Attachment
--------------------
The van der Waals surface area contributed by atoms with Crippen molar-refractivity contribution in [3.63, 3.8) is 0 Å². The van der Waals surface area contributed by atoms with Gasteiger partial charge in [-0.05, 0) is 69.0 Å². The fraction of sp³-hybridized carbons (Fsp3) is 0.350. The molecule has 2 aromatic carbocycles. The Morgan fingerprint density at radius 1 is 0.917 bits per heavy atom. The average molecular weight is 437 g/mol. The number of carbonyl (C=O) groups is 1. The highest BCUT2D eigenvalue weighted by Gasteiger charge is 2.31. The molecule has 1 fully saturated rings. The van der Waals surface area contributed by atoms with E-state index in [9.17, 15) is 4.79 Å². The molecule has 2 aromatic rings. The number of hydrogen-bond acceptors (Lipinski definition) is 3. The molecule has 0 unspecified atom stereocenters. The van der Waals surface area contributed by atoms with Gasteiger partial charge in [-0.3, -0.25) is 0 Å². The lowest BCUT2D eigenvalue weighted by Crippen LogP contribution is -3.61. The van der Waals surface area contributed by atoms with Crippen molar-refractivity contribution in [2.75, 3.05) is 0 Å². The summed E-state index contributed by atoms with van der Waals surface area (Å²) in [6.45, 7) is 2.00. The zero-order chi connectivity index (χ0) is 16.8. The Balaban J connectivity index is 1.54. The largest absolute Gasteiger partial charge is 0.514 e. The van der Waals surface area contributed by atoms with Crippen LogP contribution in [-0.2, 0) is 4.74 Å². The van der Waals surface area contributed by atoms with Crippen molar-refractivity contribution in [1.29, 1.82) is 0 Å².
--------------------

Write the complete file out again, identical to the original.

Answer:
The van der Waals surface area contributed by atoms with Crippen molar-refractivity contribution in [3.63, 3.8) is 0 Å². The van der Waals surface area contributed by atoms with Gasteiger partial charge in [-0.05, 0) is 69.0 Å². The fraction of sp³-hybridized carbons (Fsp3) is 0.350. The molecule has 2 aromatic carbocycles. The Morgan fingerprint density at radius 1 is 0.917 bits per heavy atom. The average molecular weight is 437 g/mol. The number of carbonyl (C=O) groups is 1. The highest BCUT2D eigenvalue weighted by Gasteiger charge is 2.31. The molecule has 1 fully saturated rings. The van der Waals surface area contributed by atoms with E-state index in [9.17, 15) is 4.79 Å². The molecule has 2 aromatic rings. The number of hydrogen-bond acceptors (Lipinski definition) is 3. The molecule has 0 unspecified atom stereocenters. The van der Waals surface area contributed by atoms with Gasteiger partial charge in [-0.3, -0.25) is 0 Å². The lowest BCUT2D eigenvalue weighted by Crippen LogP contribution is -3.61. The van der Waals surface area contributed by atoms with Crippen molar-refractivity contribution in [2.75, 3.05) is 0 Å². The summed E-state index contributed by atoms with van der Waals surface area (Å²) in [6.45, 7) is 2.00. The zero-order chi connectivity index (χ0) is 16.8. The Balaban J connectivity index is 1.54. The largest absolute Gasteiger partial charge is 0.514 e. The van der Waals surface area contributed by atoms with Crippen LogP contribution in [-0.2, 0) is 4.74 Å². The van der Waals surface area contributed by atoms with Crippen molar-refractivity contribution in [1.29, 1.82) is 0 Å².